I discussed with Brian [Michael Bendis] the possibility of Ben being a pilot and sticking around, but he had much better ideas for Ben on Earth. I was very happy to say goodbye to Ben, but you're going to get to see more cool new things and more cool new characters because we've said goodbye to some of those other characters that I know are fan favorites, like Agent Venom and Ben.
AK: For the record, I was not happy to say goodbye to Ben, but I was very happy to find out who we probably will be adding to the cast later on. We're going to add a stowaway, and I think that might be the perfect sort of tease for that character.
Is it Deadpool? Are you bringing Deadpool with you? Gerry does have a history after Uncanny Avengers.
GD: It's funny you mention that. I'm actually very grateful to be able to flex a muscle group that isn't Deadpool-related. I will miss Deadpool in space, but if that sounds like a great idea to you…
In the same month that we're debuting All-New Guardians of the Galaxy, I do have a "Deadpool in space" story in Deadpool #30. It's like Deadpool's reaching for the stars but he doesn't quite have what it takes to stay there.
Deadpool, for me personally, in almost any situation you can make that work, but Deadpool is that powerful ingredient in any recipe. You risk overwhelming the entire dish with just a little Deadpool.
AK: You never know. In year three of our run, you may be saying, "Guys, who misses Deadpool?"
Guardians of the Galaxy is going to be double-shipping with character-centric stories featuring guest artists bridging the longer story arcs, not entirely dissimilar to the Deadpool 2099 schedule. What can you say about the schedule and those character-centric bridge stories?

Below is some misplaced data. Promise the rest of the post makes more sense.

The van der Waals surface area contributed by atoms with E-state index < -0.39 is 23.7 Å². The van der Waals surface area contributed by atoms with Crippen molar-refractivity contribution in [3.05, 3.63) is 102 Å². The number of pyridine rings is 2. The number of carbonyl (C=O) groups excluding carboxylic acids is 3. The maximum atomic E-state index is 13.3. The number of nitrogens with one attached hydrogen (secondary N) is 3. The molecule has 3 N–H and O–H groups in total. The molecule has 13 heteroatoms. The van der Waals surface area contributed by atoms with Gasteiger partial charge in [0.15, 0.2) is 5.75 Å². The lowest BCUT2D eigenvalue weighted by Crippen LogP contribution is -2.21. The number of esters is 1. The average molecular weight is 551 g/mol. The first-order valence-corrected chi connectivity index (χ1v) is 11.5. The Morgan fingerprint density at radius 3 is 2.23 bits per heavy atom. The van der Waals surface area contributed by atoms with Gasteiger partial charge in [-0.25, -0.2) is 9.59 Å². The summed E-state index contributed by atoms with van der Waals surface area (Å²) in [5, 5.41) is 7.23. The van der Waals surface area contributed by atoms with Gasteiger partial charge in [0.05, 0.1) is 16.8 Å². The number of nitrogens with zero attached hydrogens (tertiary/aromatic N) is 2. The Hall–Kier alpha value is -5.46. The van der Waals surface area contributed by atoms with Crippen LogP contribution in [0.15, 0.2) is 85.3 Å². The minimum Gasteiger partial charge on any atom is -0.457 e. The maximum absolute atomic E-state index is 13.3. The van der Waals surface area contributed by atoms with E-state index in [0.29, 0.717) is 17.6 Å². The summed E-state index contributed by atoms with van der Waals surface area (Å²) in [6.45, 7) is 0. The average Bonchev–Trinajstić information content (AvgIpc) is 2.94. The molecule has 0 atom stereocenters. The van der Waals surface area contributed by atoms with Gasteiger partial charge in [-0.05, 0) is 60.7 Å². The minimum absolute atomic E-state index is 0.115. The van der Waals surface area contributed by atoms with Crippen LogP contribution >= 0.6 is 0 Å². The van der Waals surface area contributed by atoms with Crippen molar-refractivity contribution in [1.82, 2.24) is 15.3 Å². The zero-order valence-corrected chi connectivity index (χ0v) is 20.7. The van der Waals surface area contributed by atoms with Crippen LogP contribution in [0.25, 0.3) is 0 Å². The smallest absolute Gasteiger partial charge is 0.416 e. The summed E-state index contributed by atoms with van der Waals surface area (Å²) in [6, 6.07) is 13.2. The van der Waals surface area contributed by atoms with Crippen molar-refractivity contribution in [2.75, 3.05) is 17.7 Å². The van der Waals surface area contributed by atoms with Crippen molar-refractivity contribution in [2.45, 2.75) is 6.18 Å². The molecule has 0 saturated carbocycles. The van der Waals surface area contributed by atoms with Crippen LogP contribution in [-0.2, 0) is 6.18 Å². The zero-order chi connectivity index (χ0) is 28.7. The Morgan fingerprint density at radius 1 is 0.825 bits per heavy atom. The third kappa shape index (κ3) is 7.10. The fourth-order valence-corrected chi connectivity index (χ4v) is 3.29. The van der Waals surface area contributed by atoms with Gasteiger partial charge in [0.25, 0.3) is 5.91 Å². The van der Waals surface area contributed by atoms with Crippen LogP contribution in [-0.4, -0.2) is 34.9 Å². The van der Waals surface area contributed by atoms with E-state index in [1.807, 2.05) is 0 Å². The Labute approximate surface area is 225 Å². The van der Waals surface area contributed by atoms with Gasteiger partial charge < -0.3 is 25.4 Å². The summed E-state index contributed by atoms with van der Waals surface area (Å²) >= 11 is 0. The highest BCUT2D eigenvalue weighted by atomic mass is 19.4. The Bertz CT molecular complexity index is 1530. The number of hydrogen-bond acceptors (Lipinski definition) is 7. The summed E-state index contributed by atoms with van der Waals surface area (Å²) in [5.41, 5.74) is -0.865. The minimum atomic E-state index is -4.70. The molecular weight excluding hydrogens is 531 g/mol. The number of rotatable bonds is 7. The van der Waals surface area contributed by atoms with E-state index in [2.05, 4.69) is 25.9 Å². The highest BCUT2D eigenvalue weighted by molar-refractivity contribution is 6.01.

GD: It's an aggressive schedule but it won't feel so aggressive behind the scenes because a lot of it is in the can or in the process of being completed. You mentioned Deadpool 2099. Some of what we were doing is sort of applying what we've learned from Deadpool. While we were making a future for Deadpool, we also were telling some flashback stories that we're able to then pull into new arcs.
We are doing that a little bit, especially with some of the stories in the gap between Bendis's conclusion and where we pick up with the team. So we'll be answering the question of, "Why did Drax turn away from violence?" with a flashback to the recent past. Gamora's solo story in that particular part of the publishing plan is one of my favorite scripts, with a lot of potential for future exploitation. Even though it is an aggressive schedule, hopefully, we've hidden that cost. We've been paying that down for a while.0comments